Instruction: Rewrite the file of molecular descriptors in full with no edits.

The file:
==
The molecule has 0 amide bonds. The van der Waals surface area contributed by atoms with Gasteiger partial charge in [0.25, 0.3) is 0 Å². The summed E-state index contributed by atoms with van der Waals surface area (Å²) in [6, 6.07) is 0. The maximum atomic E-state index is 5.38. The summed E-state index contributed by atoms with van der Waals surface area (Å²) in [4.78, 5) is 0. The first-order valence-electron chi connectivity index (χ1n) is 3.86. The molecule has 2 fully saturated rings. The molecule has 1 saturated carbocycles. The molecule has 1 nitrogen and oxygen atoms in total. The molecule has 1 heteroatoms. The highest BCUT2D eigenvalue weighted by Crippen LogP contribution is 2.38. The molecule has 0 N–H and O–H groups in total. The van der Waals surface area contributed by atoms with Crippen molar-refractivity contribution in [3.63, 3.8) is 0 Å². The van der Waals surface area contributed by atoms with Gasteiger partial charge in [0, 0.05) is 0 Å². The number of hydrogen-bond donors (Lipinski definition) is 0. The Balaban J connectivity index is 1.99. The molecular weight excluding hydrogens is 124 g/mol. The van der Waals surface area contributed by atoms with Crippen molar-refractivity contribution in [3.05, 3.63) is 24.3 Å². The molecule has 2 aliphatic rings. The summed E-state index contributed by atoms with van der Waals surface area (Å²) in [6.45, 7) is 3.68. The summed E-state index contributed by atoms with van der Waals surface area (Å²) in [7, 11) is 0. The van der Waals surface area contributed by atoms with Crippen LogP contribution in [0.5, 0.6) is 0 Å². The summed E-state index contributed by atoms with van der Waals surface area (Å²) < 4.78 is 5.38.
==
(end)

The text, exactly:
The molecule has 0 amide bonds. The van der Waals surface area contributed by atoms with Gasteiger partial charge in [0.25, 0.3) is 0 Å². The summed E-state index contributed by atoms with van der Waals surface area (Å²) in [6, 6.07) is 0. The maximum atomic E-state index is 5.38. The summed E-state index contributed by atoms with van der Waals surface area (Å²) in [4.78, 5) is 0. The first-order valence-electron chi connectivity index (χ1n) is 3.86. The molecule has 2 fully saturated rings. The molecule has 1 saturated carbocycles. The molecule has 1 nitrogen and oxygen atoms in total. The molecule has 1 heteroatoms. The highest BCUT2D eigenvalue weighted by Crippen LogP contribution is 2.38. The molecule has 0 N–H and O–H groups in total. The van der Waals surface area contributed by atoms with Crippen molar-refractivity contribution in [3.63, 3.8) is 0 Å². The van der Waals surface area contributed by atoms with Gasteiger partial charge in [0, 0.05) is 0 Å². The number of hydrogen-bond donors (Lipinski definition) is 0. The Balaban J connectivity index is 1.99. The molecular weight excluding hydrogens is 124 g/mol. The van der Waals surface area contributed by atoms with Crippen molar-refractivity contribution in [3.05, 3.63) is 24.3 Å². The molecule has 2 aliphatic rings. The summed E-state index contributed by atoms with van der Waals surface area (Å²) in [6.45, 7) is 3.68. The summed E-state index contributed by atoms with van der Waals surface area (Å²) in [7, 11) is 0. The van der Waals surface area contributed by atoms with Crippen LogP contribution in [0.5, 0.6) is 0 Å². The summed E-state index contributed by atoms with van der Waals surface area (Å²) < 4.78 is 5.38.